The NEW YORK TIMES Says Japan Needs Immigrants. The Japanese Politely Disagree
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[Recently by Jared Taylor: Will America Take Up The New White Man's Burden?]

Japan's post-World War II forty-year economic growth surge without immigration has always been an embarrassment to the immigration enthusiasts. In 1990, the then-Designated Enthusiast Economist Julian Simon was reduced to admitting: "How Japan gets along I don't know. But we may have to recognize that some countries are sui generis." [Click here for Peter Brimelow's answer: technological innovation.]

More recently, Japan's growth has slowed, although it still compares reasonably to Western Europe. But immigration enthusiasts are coming up with a new argument: with its falling birth rate and aging population, Japan will soon run out of workers.

The United Nations, which is staffed largely with Third-Worlders, loves to publish reports about how the West is withering away and can save itself only with immigration from, of course, the Third-World. Japan is another rich country the UN wants to help repopulate. If current trends continue, it says, there will be only 90 million Japanese by 2050. The Japanese government says the correct figure is about 103 million, but no one doubts the long-term trend is down. There will be fewer Japanese and more old people.

The New York Times recently carried a typically condescending article telling us that the question is "whether this country remains an economic powerhouse or its population shrivels and the slow fade of the Japanese economy turns into a rout." Quoting a UN study, the Times claimed Japan needs 17 million new immigrants by 2050 in order to "restore demographic equilibrium." The Japanese, suggested the article, will have to get over their dislike of foreigners and become multicultural - just like America! ["Insular Japan Needs, but Resists, Immigration," By HOWARD W. FRENCH, July 24, 2003]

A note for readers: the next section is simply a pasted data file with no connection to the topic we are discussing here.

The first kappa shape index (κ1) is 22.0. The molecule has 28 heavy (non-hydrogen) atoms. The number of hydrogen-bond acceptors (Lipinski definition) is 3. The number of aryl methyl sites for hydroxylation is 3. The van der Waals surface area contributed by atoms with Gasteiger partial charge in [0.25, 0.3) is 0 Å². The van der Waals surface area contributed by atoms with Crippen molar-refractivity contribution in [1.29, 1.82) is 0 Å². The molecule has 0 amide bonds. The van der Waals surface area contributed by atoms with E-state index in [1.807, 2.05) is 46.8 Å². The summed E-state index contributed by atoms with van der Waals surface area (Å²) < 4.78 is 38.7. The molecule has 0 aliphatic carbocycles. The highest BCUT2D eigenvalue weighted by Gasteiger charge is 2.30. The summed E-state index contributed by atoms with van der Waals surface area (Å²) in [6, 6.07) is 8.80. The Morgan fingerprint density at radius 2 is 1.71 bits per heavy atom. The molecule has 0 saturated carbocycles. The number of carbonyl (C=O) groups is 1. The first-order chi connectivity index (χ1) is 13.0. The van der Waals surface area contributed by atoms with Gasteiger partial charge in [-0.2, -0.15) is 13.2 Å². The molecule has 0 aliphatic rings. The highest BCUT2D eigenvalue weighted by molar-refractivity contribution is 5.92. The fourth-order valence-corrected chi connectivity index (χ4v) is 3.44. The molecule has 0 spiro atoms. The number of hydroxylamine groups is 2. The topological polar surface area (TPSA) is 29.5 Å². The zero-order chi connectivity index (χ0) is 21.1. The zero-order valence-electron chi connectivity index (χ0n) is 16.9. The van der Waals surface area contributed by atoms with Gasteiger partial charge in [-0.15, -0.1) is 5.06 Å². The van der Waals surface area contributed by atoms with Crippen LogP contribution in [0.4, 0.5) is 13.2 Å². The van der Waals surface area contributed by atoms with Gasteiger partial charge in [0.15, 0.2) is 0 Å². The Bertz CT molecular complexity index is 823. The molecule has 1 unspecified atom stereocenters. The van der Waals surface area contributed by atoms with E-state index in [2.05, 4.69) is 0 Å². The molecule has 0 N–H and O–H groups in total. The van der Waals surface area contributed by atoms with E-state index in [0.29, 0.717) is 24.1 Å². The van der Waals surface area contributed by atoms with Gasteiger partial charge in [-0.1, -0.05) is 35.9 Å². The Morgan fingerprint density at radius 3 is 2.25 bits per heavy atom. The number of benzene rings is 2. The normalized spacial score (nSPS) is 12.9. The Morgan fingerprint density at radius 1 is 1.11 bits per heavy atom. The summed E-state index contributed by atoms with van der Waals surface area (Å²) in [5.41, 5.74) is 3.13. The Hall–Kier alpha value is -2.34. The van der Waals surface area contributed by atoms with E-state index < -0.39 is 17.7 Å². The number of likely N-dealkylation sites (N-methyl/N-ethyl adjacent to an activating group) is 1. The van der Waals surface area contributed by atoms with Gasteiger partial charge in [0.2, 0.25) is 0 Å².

Does Japan face a crisis? The current population is 126.6 million, the highest it has ever been, and is still slowly rising—about a tenth of a percent last year. In 2002 there were 1,152,000 births, so the Japanese are not exactly vanishing. Still, the average Japanese woman is now having only an estimated 1.3 children in her lifetime, so barring more births or immigration the population will eventually shrink.

The average Japanese reaction: "So what?" Japan is about the size of California but with the equivalent of nearly half the population of the United States crammed into it. A drop from today's 127 million to 100 million or even 75 million would make for a more comfortable number.

And even 75 million would be more than the current populations of Britain or France. The Swedes don't sit around feeling sorry for themselves because there are only nine million of them.

The alleged problem is not simply in the numbers, but in the age distribution—the prospect of lots of old people having to depend on a small labor force for their pensions. But this is not so daunting for Japan as for some other countries. Japanese have the quaint idea that the primary social support organization is the family. Their retirement programs are not as generous as in Europe, and require a smaller work force. For decades, Japanese have had high savings rates for just this reason: they look to their own resources. Although we Americans fancy ourselves "rugged individualists," we are more dependent than Japanese on government handouts.

Moreover, Japanese are healthier and live longer than we do, and more every year are working past retirement age. Japanese companies have begun to institutionalize a system of immediately rehiring their retired employees as contract workers at fewer hours and lower salaries. The company benefits from their experience and the employees stay active and in the workforce.